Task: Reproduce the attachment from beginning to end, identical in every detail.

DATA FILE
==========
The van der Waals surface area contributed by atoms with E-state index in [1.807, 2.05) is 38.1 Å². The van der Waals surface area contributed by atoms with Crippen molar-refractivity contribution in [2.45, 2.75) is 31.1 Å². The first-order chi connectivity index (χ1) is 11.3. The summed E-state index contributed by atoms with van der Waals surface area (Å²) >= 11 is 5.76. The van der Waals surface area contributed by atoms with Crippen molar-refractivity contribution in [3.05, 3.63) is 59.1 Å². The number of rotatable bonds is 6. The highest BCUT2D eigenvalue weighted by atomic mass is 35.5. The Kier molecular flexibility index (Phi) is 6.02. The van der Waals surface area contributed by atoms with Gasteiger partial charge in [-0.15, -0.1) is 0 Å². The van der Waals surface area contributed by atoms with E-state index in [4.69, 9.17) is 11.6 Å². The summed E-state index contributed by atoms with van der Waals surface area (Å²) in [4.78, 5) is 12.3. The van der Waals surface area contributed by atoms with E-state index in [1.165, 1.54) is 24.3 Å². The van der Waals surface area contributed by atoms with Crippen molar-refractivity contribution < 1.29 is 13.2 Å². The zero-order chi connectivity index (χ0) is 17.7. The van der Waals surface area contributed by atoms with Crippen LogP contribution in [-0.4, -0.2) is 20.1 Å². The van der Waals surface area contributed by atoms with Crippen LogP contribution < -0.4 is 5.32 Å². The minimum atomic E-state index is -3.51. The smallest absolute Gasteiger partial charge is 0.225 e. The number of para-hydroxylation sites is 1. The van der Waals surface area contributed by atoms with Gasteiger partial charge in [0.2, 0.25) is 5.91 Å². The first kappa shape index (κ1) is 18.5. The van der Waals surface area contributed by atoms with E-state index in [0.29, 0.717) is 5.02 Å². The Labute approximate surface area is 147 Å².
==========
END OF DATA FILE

The van der Waals surface area contributed by atoms with E-state index in [1.807, 2.05) is 38.1 Å². The van der Waals surface area contributed by atoms with Crippen molar-refractivity contribution in [2.45, 2.75) is 31.1 Å². The first-order chi connectivity index (χ1) is 11.3. The summed E-state index contributed by atoms with van der Waals surface area (Å²) >= 11 is 5.76. The van der Waals surface area contributed by atoms with Crippen molar-refractivity contribution in [3.05, 3.63) is 59.1 Å². The number of rotatable bonds is 6. The highest BCUT2D eigenvalue weighted by atomic mass is 35.5. The Kier molecular flexibility index (Phi) is 6.02. The van der Waals surface area contributed by atoms with Gasteiger partial charge in [-0.15, -0.1) is 0 Å². The van der Waals surface area contributed by atoms with E-state index in [4.69, 9.17) is 11.6 Å². The summed E-state index contributed by atoms with van der Waals surface area (Å²) in [4.78, 5) is 12.3. The van der Waals surface area contributed by atoms with E-state index in [1.165, 1.54) is 24.3 Å². The van der Waals surface area contributed by atoms with Crippen molar-refractivity contribution < 1.29 is 13.2 Å². The zero-order chi connectivity index (χ0) is 17.7. The van der Waals surface area contributed by atoms with Crippen LogP contribution in [-0.4, -0.2) is 20.1 Å². The van der Waals surface area contributed by atoms with Crippen LogP contribution < -0.4 is 5.32 Å². The minimum atomic E-state index is -3.51. The smallest absolute Gasteiger partial charge is 0.225 e. The number of para-hydroxylation sites is 1. The van der Waals surface area contributed by atoms with Gasteiger partial charge in [0.2, 0.25) is 5.91 Å². The first kappa shape index (κ1) is 18.5. The van der Waals surface area contributed by atoms with E-state index in [0.29, 0.717) is 5.02 Å². The Labute approximate surface area is 147 Å².